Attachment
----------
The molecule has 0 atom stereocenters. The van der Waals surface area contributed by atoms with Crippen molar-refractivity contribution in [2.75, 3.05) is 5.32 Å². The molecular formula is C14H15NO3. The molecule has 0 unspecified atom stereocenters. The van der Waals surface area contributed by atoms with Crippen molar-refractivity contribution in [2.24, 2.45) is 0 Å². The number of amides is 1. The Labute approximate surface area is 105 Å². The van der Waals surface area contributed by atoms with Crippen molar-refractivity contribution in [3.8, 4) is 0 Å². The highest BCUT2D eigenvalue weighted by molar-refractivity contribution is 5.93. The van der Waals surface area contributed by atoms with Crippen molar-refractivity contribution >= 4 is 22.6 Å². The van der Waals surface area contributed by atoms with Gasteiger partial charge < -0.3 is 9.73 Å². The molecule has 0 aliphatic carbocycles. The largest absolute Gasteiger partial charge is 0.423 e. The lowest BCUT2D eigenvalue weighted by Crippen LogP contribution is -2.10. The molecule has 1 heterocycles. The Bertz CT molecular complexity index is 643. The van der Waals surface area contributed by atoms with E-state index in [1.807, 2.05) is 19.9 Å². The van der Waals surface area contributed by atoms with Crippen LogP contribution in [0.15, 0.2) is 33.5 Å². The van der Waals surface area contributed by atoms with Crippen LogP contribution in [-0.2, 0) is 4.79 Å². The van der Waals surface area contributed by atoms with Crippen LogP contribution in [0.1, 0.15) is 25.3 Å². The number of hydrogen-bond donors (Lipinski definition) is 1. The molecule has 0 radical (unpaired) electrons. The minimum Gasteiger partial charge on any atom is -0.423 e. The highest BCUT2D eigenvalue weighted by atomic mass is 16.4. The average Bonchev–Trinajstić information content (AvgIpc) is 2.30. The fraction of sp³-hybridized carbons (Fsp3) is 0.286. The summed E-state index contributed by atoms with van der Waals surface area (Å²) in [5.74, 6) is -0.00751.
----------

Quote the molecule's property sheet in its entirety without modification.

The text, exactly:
The molecule has 0 atom stereocenters. The van der Waals surface area contributed by atoms with Crippen molar-refractivity contribution in [2.75, 3.05) is 5.32 Å². The molecular formula is C14H15NO3. The molecule has 0 unspecified atom stereocenters. The van der Waals surface area contributed by atoms with Crippen molar-refractivity contribution in [2.24, 2.45) is 0 Å². The number of amides is 1. The Labute approximate surface area is 105 Å². The van der Waals surface area contributed by atoms with Crippen molar-refractivity contribution in [3.8, 4) is 0 Å². The highest BCUT2D eigenvalue weighted by molar-refractivity contribution is 5.93. The van der Waals surface area contributed by atoms with Crippen molar-refractivity contribution >= 4 is 22.6 Å². The van der Waals surface area contributed by atoms with Gasteiger partial charge < -0.3 is 9.73 Å². The molecule has 0 aliphatic carbocycles. The largest absolute Gasteiger partial charge is 0.423 e. The lowest BCUT2D eigenvalue weighted by Crippen LogP contribution is -2.10. The molecule has 1 heterocycles. The Bertz CT molecular complexity index is 643. The van der Waals surface area contributed by atoms with E-state index in [1.807, 2.05) is 19.9 Å². The van der Waals surface area contributed by atoms with Crippen LogP contribution in [0.15, 0.2) is 33.5 Å². The van der Waals surface area contributed by atoms with Crippen LogP contribution in [-0.2, 0) is 4.79 Å². The van der Waals surface area contributed by atoms with Crippen LogP contribution in [0.1, 0.15) is 25.3 Å². The number of hydrogen-bond donors (Lipinski definition) is 1. The molecule has 0 radical (unpaired) electrons. The minimum Gasteiger partial charge on any atom is -0.423 e. The highest BCUT2D eigenvalue weighted by atomic mass is 16.4. The average Bonchev–Trinajstić information content (AvgIpc) is 2.30. The fraction of sp³-hybridized carbons (Fsp3) is 0.286. The summed E-state index contributed by atoms with van der Waals surface area (Å²) in [5.74, 6) is -0.00751.